Aug 192014
 

Like the song from my teenage years says, “See you in September,” woo woo woo, when the summer’s through

And why are those guys singing in suits on the beach? 

Now, where was I? Oh yes. I’ll be traveling next month to two conferences, and then a third in October, talking about book proposals, career reinvention, and making your food writing sharper. Here’s what’s coming up:

Association-of-Food-JournalistsSeptember 8-11, 2014
Panelist and Workshop Leader
Association of Food Journalists Annual Conference
The Peabody Hotel
Memphis, TN

For the first time, I’m attending the Association of Food Journalists (AFJ) annual conference, where I will appear on a panel September 11 called Continue reading »

Sep 012010
 

James Oseland, Editor-in-Chief of Saveur magazine

Something James Oseland, editor of Saveur, said when he delivered the keynote at the International Food Blogger Conference (IFBC) struck me as strange. He said, “A food blog should not be a popularity contest. Blog because you love it, because you have to.” Then everyone applauded.

I bet food bloggers applauded because they are so sick of feeling like they’re in high school again: checking their Google rankings, embedding SEO links, worrying that no one will comment on a post, wondering when they’ll be popular enough to be invited on a press tour or get a book deal. Wouldn’t it be a relief if food blogging was not a popularity contest?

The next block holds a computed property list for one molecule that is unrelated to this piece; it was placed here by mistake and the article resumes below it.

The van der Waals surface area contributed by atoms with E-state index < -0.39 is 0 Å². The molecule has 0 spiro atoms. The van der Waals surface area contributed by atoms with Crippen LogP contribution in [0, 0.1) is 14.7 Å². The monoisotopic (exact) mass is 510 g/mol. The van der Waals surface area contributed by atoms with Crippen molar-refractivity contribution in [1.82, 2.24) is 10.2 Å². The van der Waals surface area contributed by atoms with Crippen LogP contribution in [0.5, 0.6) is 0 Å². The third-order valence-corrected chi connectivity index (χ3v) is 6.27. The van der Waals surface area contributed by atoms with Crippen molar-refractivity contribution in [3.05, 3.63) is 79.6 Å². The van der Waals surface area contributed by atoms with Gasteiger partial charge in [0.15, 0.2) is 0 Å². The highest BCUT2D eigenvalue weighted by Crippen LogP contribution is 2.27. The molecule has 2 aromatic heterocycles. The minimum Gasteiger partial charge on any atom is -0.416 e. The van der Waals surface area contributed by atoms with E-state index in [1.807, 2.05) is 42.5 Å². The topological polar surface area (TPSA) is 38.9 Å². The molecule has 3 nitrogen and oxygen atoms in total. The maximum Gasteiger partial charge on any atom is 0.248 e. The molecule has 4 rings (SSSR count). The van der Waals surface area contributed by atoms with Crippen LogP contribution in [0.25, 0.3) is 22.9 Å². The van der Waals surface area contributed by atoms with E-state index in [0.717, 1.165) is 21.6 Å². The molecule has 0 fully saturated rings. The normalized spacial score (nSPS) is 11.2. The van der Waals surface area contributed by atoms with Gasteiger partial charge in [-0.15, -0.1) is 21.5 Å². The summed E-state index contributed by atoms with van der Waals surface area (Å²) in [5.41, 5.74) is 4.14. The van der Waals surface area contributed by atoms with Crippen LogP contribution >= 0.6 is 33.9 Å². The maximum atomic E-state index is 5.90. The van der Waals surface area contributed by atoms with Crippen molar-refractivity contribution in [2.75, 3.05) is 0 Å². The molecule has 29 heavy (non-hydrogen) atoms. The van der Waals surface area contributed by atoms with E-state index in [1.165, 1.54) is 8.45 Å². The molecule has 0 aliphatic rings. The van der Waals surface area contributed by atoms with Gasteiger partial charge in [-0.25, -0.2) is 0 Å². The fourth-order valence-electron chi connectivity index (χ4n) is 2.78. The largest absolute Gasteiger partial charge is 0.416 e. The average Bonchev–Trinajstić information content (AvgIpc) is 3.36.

But of course it is. The bloggers who draw the most readers get the biggest book deals and the most opportunities and the most money from ads on their sites. That’s how it works. We need to get over it.

And I don’t see that these things are mutually exclusive anyway:  I blog because I love doing so, and I blog because I must. I love having a forum to get my ideas and opinions out. I love hearing from all of you and having Continue reading »

Aug 302010
 

The interior of Theo Chocolates, decked out for 250 attendees of the International Food Blogger Conference in Seattle this past weekend..

On the first panel at the International Food Blogger Conference (IFBC) last weekend, Amy Sherman raised the issue of pay for recipes. She suggested if bloggers want to go pro, they start charging when companies ask to use their recipes.

It’s not a new idea for food writers like Amy and me, who have been charging for our work for years. But for food bloggers and the people who publish their work, it’s touchy.

Let’s start with the publishers. Foodista and IFBC founders Barnaby Dorfman and Sheri Wetherell have authored a forthcoming Foodista cookbook from Andrews-McMeel where 100 recipes appear as the result of a judged contest. (Disclosure: Andrews-McMeel paid me to edit the recipes in that cookbook.) No bloggers were paid for their recipes.

Was this a problem? I don’t think so. Many food bloggers are honored to be asked for a recipe, and see their Continue reading »